When I write about the canonical gospels, as I often do, I follow a commonly accepted chronology of their composition and “publication.” But “commonly” does not mean universally, and rival dating systems do exist. Some scholars, including some very fine ones, argue for much earlier datings, and if they are correct, this has implications for the historical authority of those texts. Let me explain why I believe the standard consensus view in these matters is actually correct. Bear with me if this all seems basic, but it is critical.
That standard view looks like this. Mark wrote a gospel around 70-75 AD, and that text was then used by Matthew and Luke, presumably in the 80s and 90s. Matthew and Luke also used another source called Q, which might have material going back to the 40s or 50s. John’s gospel appeared in something like its present form around 100. In this whole story, for reasons I will explain, one pivotal date is the catastrophic sack of Jerusalem in the later Summer of 70, and the destruction of the Temple.
This model can be attacked in multiple ways, including the argument that Mark was not in fact the first gospel, but was rather a summary of Matthew. Some held that view in the early church (which explains why the gospels appear in the sequence they do in our New Testaments), but it is very much a minority stance today. On that basis, some scholars reject the existence of Q. As in the arguments about Matthew, this is a minority position, but it is held by some distinguished experts. From another angle, I admire John A. T. Robinson’s book about Redating the New Testament (1976), which argued for extremely early dates for the whole text, placing it basically all before 70. I agree with virtually nothing he says, but he had the immense gift of forcing you to confront tough questions.
For the sake of argument, let’s accept that fundamental idea about “Mark First.” An overwhelming piece of evidence for dating Mark comes in that gospel’s thirteenth chapter, in which Jesus foretells the Fall of the Temple. As he asks his disciples, “Do you see these great buildings? There will not be left here one stone upon another, that will not be thrown down” (RSV). He then explains how that event will follow a series of wars, persecutions, and catastrophes, in what looks like a powerful account of the grim conditions faced by Jesus Believers in the years of the Jewish War, in the mid-late 60s. This Marcan Apocalypse was all prima facie written after the Temple fell in 70, and that is a foundation for dating everything else. The obvious interpretation is that these circumstances were very much in the minds of the author when he wrote it, and of his audience, within a couple of years after the Fall of the Temple.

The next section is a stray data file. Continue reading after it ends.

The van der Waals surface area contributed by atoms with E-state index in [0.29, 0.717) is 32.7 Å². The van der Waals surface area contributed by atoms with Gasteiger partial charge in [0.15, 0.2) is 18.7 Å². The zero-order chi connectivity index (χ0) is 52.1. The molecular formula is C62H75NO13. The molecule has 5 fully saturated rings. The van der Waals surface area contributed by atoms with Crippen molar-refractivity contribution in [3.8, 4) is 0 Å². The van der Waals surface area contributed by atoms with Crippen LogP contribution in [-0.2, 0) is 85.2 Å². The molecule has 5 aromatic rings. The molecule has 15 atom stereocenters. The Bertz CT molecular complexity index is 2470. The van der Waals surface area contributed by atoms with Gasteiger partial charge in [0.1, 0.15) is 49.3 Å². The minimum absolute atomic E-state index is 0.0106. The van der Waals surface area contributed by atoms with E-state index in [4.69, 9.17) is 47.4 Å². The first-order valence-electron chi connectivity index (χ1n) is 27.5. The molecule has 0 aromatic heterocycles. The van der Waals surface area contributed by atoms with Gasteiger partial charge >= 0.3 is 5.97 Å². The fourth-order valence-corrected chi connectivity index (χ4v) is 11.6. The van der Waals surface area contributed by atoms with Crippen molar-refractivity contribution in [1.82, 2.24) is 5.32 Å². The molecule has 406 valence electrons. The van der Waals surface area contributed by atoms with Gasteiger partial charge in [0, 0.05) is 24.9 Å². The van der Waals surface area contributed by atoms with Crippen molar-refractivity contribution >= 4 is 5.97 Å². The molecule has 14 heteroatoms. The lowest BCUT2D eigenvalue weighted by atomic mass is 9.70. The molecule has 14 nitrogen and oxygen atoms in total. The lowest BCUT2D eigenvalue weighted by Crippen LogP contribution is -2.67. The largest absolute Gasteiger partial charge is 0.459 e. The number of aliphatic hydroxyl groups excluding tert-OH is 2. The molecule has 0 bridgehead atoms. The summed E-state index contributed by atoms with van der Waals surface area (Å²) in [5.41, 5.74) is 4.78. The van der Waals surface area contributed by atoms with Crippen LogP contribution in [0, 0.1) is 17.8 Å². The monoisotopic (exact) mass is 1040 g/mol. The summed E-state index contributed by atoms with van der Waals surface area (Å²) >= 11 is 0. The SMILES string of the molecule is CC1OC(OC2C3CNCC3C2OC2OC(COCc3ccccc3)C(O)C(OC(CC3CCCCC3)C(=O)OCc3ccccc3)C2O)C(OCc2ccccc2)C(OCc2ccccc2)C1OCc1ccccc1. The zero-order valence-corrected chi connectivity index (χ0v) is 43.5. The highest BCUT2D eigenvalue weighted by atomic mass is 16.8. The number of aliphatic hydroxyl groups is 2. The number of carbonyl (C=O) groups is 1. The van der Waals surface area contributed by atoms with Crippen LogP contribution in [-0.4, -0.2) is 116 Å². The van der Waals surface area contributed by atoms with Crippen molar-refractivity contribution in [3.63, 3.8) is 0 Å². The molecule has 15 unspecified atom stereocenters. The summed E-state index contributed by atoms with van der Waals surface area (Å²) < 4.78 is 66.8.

To this day, some scholars claim that this passage need not post-date 70. As they point out, the description of the Abomination of Desolation (13.14) could refer to an incident in the time of the emperor Caligula, around 40. Also, much of our present text draws on well known Old Testament passages and prophecies, which a pre-70 author might have sewn together. And then, wouldn’t you know it, that scripturally-based prophecy turned out to be literally correct in 70! What are the odds?